Indigenous people from the Amazon rainforest performed a sacred blessing ritual at a Scottish rainforest on Sunday 7th November
7th November 2021
Indigenous people from the Amazon rainforest performed a sacred blessing ritual at a Scottish rainforest on Sunday 7th November. Led by Raleigh International with support from Woodland Trust Scotland and Plantlife Scotland, the event aimed to give Association Jiboiana a platform during COP26 and to raise awareness of Scotland’s rainforest.
The group from Association Jiboiana were in Scotland to attend COP26 in Glasgow but made a special trip to Cormonachan Community Woodland in Argyll to visit and bless the rainforest.
Following the 30 minute ritual including dancing, drumming and chanting they met local people, climate activists and young people from Raleigh International’s Re:Green volunteering programme at Lochgoilhead Village Hall.
“Our main goal in Glasgow isn’t to speak to presidents and decision-makers as that has not worked in the past. We wish to address hundreds of thousands of world citizens about the role of indigenous peoples in the preservation of nature.
“We truly think indigenous wisdom, ancestral knowledge and cooperation with indigenous communities are paramount to answer the existential crises our industrial societies are facing.
“By listening wholeheartedly and learning consciously from those who have been living in harmony with Nature for thousands of years, we might be able to transform ourselves, cultivate resilience – thus mitigating climate change.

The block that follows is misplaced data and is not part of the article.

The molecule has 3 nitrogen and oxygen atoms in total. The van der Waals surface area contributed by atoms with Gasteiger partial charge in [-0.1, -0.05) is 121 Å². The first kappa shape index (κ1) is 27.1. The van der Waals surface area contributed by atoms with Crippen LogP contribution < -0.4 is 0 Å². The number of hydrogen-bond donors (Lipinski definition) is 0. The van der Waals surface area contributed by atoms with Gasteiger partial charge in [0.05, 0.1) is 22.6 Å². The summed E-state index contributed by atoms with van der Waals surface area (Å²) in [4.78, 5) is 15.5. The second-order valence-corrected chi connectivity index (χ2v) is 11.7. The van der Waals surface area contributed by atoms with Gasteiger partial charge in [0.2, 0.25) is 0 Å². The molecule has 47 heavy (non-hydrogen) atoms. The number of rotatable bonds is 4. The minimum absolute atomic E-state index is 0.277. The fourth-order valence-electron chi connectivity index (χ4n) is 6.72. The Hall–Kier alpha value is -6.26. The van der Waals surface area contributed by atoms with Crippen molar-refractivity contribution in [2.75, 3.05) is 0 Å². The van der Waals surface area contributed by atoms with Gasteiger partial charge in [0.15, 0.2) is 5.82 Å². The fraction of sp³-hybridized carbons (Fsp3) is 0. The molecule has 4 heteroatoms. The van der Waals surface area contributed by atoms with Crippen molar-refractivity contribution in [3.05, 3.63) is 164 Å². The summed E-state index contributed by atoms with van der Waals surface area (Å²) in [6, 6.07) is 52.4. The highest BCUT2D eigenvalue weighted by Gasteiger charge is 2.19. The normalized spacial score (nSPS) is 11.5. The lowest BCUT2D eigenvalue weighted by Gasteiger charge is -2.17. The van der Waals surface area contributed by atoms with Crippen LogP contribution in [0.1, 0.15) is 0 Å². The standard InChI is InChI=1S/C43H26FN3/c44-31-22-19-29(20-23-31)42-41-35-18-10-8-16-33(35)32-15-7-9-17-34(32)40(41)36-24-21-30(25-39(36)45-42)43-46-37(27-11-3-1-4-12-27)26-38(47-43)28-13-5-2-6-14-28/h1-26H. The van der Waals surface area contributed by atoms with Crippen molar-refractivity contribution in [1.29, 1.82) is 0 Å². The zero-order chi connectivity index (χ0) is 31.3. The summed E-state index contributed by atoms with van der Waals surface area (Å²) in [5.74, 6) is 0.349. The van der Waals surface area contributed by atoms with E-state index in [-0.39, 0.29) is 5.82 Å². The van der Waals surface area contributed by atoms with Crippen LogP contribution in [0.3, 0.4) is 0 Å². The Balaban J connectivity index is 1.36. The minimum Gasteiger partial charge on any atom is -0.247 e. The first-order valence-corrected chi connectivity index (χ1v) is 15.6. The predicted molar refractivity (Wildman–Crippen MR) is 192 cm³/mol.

“We are convinced that great changes won’t come from the top but from the grassroots – meaning us, the people, activists, whistleblowers, and simple citizens.”
“It is magical to have an opportunity to help young people reconnect with nature because it gives them the means to shift our way of life and way of thinking. To bring them to this forest gives a strong message that it’s not just the Amazon, but forests all over the world; in France, Congo, Scotland, Siberia, Russia – everywhere, that are precious.”
“Our goal is to create a national movement of young people, partner organisations and communities united in taking action towards a greener and fairer society. Through equipping young people with opportunities to engage in nature conservation, we can help protect Scotland’s rainforest and build a generation of young environmental champions vital for our green future.”
Scotland’s temperate rainforest is as important as tropical rainforest but far less well known. The native woodlands found on our west coast develop a lush undergrowth thanks to high levels of rainfall and relatively mild temperatures. Some of the world’s rarest mosses, liverworts and lichens live here. But Scotland’s rainforest is in trouble. As little as 30,000 hectares remain.
A spokesperson from Alliance for Scotland’s Rainforest said:
“If we don’t start taking serious and urgent action to support and protect our rainforest, we face the risk of losing this internationally important habitat completely. The Alliance for Scotland’s Rainforest has brought together over 20 partners in a bid to stop that happening.”
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